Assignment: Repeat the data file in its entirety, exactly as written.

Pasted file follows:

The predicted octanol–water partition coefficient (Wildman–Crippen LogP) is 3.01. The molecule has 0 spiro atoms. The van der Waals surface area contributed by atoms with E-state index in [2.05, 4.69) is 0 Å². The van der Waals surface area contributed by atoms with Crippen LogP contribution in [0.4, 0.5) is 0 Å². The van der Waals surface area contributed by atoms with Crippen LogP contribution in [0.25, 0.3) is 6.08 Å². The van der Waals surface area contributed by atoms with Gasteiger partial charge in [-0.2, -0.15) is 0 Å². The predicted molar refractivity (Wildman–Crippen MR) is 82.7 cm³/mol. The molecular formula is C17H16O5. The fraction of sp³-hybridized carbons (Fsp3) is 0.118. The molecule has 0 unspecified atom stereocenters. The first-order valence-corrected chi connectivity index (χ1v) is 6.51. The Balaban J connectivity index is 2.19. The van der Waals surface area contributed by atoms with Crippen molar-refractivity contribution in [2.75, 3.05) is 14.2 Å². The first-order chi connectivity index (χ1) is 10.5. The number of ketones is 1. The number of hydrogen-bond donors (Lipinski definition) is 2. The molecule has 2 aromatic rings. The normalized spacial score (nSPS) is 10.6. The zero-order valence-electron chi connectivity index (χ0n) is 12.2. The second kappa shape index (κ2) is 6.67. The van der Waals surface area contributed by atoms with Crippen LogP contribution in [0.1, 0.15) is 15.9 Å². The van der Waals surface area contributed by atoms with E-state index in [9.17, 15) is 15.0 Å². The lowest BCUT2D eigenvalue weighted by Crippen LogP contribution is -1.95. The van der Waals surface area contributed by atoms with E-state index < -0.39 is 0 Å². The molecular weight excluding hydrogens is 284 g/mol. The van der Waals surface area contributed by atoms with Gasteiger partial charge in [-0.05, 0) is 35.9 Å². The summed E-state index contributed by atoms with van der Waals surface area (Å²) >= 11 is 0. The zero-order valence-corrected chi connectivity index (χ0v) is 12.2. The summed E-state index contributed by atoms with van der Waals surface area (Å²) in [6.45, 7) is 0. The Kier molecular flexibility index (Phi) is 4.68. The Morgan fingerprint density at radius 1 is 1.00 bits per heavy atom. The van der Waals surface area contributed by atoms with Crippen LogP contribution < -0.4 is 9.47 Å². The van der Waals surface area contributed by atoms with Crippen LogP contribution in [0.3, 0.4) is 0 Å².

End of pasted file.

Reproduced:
The predicted octanol–water partition coefficient (Wildman–Crippen LogP) is 3.01. The molecule has 0 spiro atoms. The van der Waals surface area contributed by atoms with E-state index in [2.05, 4.69) is 0 Å². The van der Waals surface area contributed by atoms with Crippen LogP contribution in [0.4, 0.5) is 0 Å². The van der Waals surface area contributed by atoms with Crippen LogP contribution in [0.25, 0.3) is 6.08 Å². The van der Waals surface area contributed by atoms with Gasteiger partial charge in [-0.2, -0.15) is 0 Å². The predicted molar refractivity (Wildman–Crippen MR) is 82.7 cm³/mol. The molecular formula is C17H16O5. The fraction of sp³-hybridized carbons (Fsp3) is 0.118. The molecule has 0 unspecified atom stereocenters. The first-order valence-corrected chi connectivity index (χ1v) is 6.51. The Balaban J connectivity index is 2.19. The van der Waals surface area contributed by atoms with Crippen molar-refractivity contribution in [2.75, 3.05) is 14.2 Å². The first-order chi connectivity index (χ1) is 10.5. The number of ketones is 1. The number of hydrogen-bond donors (Lipinski definition) is 2. The molecule has 2 aromatic rings. The normalized spacial score (nSPS) is 10.6. The zero-order valence-electron chi connectivity index (χ0n) is 12.2. The second kappa shape index (κ2) is 6.67. The van der Waals surface area contributed by atoms with Crippen LogP contribution in [0.1, 0.15) is 15.9 Å². The van der Waals surface area contributed by atoms with E-state index in [9.17, 15) is 15.0 Å². The lowest BCUT2D eigenvalue weighted by Crippen LogP contribution is -1.95. The van der Waals surface area contributed by atoms with E-state index < -0.39 is 0 Å². The molecular weight excluding hydrogens is 284 g/mol. The van der Waals surface area contributed by atoms with Gasteiger partial charge in [-0.05, 0) is 35.9 Å². The summed E-state index contributed by atoms with van der Waals surface area (Å²) >= 11 is 0. The zero-order valence-corrected chi connectivity index (χ0v) is 12.2. The summed E-state index contributed by atoms with van der Waals surface area (Å²) in [6.45, 7) is 0. The Kier molecular flexibility index (Phi) is 4.68. The Morgan fingerprint density at radius 1 is 1.00 bits per heavy atom. The van der Waals surface area contributed by atoms with Crippen LogP contribution < -0.4 is 9.47 Å². The van der Waals surface area contributed by atoms with Crippen LogP contribution in [0.3, 0.4) is 0 Å².